Saturday, March 10, 2012

FX's The Shield: Review and Analysis

The Shield
The Shield was an extremely frustrating show to watch. The writing was monumentally uneven. The lack of imagination from the writers was almost enough, on occasion, to kill any interest in the show. And the acting...well, at times, and from certain actors, it was very good. But at other times it was laugh-out-loud horrible. In particular, Kenneth Johnson, in the role of  Curtis Lemansky, took cringe-worthy acting to a new level. He of the gesticulating mouth.

Borderline Melodramatic


Like so many poorly written shows and books, the main problem that plagued The Shield was "jumping." That phenomenon that indicates the writers are unwilling or unable to build up the requisite tension for scenes and story arcs to be believable and effective.

Things "just happen" all too frequently in The Shield. It's almost as if you can see the point where the writers were over-worked, deadlines were looming, and they said "Fuck it. Just have them hold a gun to someone's head and that person will give the strike team the information they need. End of storyline/episode/subplot etc."

Speaking of guns to heads, resistance, and believability, it quickly became a cliché in the show that whenever obstacles came up for Vic Mackey and the strike team, they did just that. They held a gun to someone's head. And the person gave them what they wanted. Or the bent pigs on the team offered the criminal a deal. And the person quickly conceded. Or they unplugged the camera in the interrogation room and threatened a suspect. And then the suspect buckled.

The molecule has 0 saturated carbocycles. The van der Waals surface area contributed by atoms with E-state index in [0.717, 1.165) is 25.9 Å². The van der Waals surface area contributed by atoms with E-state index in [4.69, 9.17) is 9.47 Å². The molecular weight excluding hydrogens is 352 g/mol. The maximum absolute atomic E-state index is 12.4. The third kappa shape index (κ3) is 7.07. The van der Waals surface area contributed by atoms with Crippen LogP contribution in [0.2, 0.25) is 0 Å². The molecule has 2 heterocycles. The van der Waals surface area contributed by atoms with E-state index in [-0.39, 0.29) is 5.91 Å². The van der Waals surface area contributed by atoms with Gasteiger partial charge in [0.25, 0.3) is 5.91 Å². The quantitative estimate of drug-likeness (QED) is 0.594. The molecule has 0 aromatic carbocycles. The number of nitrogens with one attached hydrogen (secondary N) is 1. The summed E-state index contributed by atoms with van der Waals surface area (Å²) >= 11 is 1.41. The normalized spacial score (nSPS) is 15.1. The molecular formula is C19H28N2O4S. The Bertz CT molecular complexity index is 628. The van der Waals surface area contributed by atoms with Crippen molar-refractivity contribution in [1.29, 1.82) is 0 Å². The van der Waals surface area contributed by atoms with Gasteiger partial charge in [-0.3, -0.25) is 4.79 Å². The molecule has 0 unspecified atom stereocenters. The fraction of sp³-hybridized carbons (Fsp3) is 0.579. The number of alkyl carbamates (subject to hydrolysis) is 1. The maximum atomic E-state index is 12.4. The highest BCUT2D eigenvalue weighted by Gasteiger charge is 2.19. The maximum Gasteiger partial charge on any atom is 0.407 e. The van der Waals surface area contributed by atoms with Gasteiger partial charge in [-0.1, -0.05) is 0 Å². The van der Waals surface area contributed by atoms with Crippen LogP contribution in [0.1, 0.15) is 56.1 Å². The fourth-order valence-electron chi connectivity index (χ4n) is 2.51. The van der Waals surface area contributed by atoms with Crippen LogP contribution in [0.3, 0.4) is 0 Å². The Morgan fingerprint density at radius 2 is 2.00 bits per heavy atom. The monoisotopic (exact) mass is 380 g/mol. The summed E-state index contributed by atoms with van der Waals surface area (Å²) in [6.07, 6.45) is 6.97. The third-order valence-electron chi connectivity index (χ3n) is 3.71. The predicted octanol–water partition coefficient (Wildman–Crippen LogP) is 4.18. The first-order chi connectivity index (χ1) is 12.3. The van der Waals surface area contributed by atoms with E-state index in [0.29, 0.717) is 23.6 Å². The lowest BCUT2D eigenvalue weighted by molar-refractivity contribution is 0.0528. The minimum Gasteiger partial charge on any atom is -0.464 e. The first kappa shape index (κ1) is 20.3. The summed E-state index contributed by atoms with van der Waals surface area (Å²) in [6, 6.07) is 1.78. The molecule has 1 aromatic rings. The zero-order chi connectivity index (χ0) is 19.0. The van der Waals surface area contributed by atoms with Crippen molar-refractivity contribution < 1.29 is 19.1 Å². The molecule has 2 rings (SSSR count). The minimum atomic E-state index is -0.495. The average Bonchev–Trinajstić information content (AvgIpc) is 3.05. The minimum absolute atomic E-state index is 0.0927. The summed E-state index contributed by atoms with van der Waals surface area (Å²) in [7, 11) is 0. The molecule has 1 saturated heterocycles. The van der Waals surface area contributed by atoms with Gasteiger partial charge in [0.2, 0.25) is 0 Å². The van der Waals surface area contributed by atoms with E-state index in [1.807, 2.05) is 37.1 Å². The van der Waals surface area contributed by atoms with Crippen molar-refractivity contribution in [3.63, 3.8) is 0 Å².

Tastes Unaccounted For


It is almost incomprehensible that people compare The Shield and The Wire as if they are in the same league. The Wire is so many miles above The Shield that it highlights a simple fact. Many people are incapable of recognizing quality. They simply don't possess the observation skills to appreciate, discern or understand why The Shield is so lacking in so many ways. It's the Dunning Kruger law of illusory superiority applied to appreciating drama.

Suspension of disbelief crumbled dozens of times throughout the seven-year run of The Shield. In the world of fictional police forces, it has been said that the cops either come across as unbelievably inept or unrealistically proficient. In the case of The Shield, the former is definitely the case. For if there ever was a group of invincibly and moronically gullible, easily manipulated and simplistically placated morons, the fools of Farmington district are it.

Vic Mackey repeatedly duped, with ease, scores of his colleagues and assorted other buffoons. Yet, none of them ever truly pulled their heads out of their asses until perhaps the last episode. You can almost see the exasperation on the actors and actresses faces as they go through the motions of allowing their characters to be suckered time and again. And that in a nutshell is the entire seven-year plot of the show: Vic is a self-serving, nasty piece of work who never accepts blame or accountability.

Numerous potential story lines were sacrificed at the altar of that overriding, unrelenting, hammer-over-the-head, singular drum beat. Vic is bad. He destroys everything and everyone in his path. And he never changes. Never grows as a character. Never alters one iota.

Dominant Character Smothers All


Deus ex machinas crowd the sky. Plots wither and die. No audience expects a perfectly wrapped up and tidy ending to every storyline. But The Shield had too many dropped plots, stupid twists, and actions by characters that just didn't fit with what the audience had learned of them to that point.

How about the character of Julian Coles? The conflicted, self-loathing gay cop who is involved in a sham marriage? For the first few seasons, this was one of the most compelling narratives. Then...nothing. The writers threw in a clichéd scene in the final episode that involved him looking wistfully at two gay men. And that was it.